In this week’s parsha the Torah continues with the theme that runs through
the previous parshiyot of Dvarim, that we are always faced with stark
choices in life – either blessings or curses, good or evil. The words of the
Torah seemingly offer little option for middle ground on these basic issues
of belief and behavior. Yet, we are all aware that the events in life are
rarely, if ever, all or nothing, one hundred percent blessing or curse. In
fact, Jewish tradition and teachings instruct us that hidden in tragedy
there is always a glimmer of hope and goodness, and that all joy and
happiness contains within it the taste of the bittersweet.
Jewish philosophy and theology has taught us that evil somehow has a place
in God’s good and benign world. We are faced with the problem of why the
Torah addresses these matters without nuance, in such a harsh way which
seemingly brooks no compromise, without a hint of a middle ground. After
all, the Torah is not a debating society where one is forced to take an
extreme uncompromising stand in order to focus the issue being discussed
more sharply and definitively.
Many rabbinic scholars of previous generations have maintained that it is
only in our imperfect, post Temple period that we are to search for good in
evil and temper our joy with feelings of seriousness and even sadness. But
in the ideal and idyllic world, where the Divine Spirit is a palpable
entity, the choices are really stark and the divisions are 100 percent to zero.
Far be it from me to not accept the opinion of these great scholars of
Israel. However I wish to interject a somewhat different thought into this
matter. This parsha begins with the word re’eih – see. As all of us are well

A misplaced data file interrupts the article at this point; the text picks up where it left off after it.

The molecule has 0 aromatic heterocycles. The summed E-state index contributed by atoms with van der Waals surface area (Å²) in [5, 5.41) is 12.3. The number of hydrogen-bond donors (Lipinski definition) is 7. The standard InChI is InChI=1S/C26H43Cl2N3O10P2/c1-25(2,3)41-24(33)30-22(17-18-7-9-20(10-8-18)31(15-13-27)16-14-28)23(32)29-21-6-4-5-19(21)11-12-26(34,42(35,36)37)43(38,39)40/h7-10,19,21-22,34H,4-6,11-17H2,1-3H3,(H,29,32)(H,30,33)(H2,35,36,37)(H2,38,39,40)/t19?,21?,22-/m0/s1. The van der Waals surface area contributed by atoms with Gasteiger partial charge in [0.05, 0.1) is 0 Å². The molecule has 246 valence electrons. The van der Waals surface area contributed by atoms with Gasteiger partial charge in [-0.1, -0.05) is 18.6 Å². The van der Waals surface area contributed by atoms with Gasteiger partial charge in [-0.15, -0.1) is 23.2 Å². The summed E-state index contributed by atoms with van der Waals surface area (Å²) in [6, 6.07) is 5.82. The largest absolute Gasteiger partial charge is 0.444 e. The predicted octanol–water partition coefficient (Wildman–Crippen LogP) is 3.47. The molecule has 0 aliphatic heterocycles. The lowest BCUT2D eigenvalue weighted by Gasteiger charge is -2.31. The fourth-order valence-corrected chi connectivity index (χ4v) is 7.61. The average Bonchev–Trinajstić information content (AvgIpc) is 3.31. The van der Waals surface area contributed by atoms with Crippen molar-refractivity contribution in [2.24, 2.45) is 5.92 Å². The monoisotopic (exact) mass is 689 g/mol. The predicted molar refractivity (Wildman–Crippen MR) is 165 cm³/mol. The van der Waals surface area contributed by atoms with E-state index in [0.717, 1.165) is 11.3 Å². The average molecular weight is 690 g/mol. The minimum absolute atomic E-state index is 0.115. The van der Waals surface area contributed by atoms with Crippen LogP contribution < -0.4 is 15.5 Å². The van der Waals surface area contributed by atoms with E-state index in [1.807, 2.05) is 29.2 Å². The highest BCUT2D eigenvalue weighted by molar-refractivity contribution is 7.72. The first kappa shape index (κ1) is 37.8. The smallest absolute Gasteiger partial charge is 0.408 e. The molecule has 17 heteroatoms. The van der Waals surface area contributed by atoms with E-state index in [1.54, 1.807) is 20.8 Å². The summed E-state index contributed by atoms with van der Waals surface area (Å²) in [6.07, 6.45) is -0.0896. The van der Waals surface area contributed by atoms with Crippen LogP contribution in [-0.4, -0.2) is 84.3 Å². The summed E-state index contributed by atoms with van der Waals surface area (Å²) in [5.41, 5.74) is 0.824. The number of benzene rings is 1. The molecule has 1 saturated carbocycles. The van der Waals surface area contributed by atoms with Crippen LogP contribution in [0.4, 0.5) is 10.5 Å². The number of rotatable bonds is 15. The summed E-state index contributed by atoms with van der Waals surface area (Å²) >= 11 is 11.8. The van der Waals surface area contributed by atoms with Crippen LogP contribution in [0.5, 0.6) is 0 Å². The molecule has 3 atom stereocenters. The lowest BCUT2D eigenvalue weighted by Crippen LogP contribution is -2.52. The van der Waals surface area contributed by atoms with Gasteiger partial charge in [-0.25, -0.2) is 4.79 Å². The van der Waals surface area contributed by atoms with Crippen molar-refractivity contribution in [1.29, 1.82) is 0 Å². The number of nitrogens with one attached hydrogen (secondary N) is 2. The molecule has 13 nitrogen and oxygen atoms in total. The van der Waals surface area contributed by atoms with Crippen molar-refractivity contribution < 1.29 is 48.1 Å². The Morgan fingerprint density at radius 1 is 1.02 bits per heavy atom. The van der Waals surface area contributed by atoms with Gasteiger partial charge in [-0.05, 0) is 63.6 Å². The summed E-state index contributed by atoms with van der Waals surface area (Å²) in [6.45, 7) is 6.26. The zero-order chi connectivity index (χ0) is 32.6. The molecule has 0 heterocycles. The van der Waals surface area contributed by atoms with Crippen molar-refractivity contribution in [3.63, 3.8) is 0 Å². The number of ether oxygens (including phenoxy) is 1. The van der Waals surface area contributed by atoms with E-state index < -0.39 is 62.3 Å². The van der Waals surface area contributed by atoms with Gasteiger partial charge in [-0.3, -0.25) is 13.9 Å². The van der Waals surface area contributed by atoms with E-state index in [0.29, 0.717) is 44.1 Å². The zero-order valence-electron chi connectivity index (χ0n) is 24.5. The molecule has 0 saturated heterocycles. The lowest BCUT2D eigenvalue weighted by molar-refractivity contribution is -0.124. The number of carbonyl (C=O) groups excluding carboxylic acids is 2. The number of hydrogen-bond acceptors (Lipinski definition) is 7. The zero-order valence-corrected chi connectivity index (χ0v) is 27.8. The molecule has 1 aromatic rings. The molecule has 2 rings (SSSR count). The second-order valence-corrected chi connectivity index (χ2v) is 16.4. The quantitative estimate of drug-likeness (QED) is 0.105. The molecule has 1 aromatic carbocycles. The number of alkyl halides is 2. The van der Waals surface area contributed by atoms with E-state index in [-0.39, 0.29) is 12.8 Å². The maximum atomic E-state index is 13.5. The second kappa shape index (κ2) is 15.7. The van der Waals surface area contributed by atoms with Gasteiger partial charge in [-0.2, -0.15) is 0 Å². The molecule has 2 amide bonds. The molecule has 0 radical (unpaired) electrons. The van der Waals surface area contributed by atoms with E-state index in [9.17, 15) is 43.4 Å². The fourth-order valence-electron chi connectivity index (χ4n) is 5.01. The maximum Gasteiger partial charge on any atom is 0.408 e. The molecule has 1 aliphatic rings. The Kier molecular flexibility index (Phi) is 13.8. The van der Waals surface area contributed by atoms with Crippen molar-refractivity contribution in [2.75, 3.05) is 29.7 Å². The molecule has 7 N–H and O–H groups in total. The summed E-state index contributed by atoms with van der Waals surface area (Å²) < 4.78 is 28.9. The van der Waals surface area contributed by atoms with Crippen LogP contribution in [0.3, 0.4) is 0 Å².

aware, there are stages in life that we can see well only with the aid of
corrective lenses. Without that correction, we can easily make grave
mistakes trying to read and see what appears before us.
If we have to read small print, such as looking up a number in the Jerusalem
telephone directly – it is almost impossible without the aid of corrective
lenses. Well, this situation is not limited to the physical world, of just
our actual eyesight, but it applies equally to our spiritual world of Torah
observance and personal morality.
Many times we think we are behaving righteously when we are in fact behaving
badly because we are not seeing the matter correctly. We are not wearing our
corrective lenses, with the benefit of halacha, history, good common sense
and a Jewish value system that should govern our lives. Without this
advantage, we see blessings and curses, good and evil, all blurry and
undefined before our eyes.
The Torah wishes us to see clearly - to instinctively be able to recognize
what is the blessing in our life and what is not. The Torah itself has been
kind enough to provide us with the necessary corrective lenses to see
clearly and accurately. These lenses consist of observance of Torah and its
commandments and loyalty to Jewish values and traditions.
Rabbi Berel Wein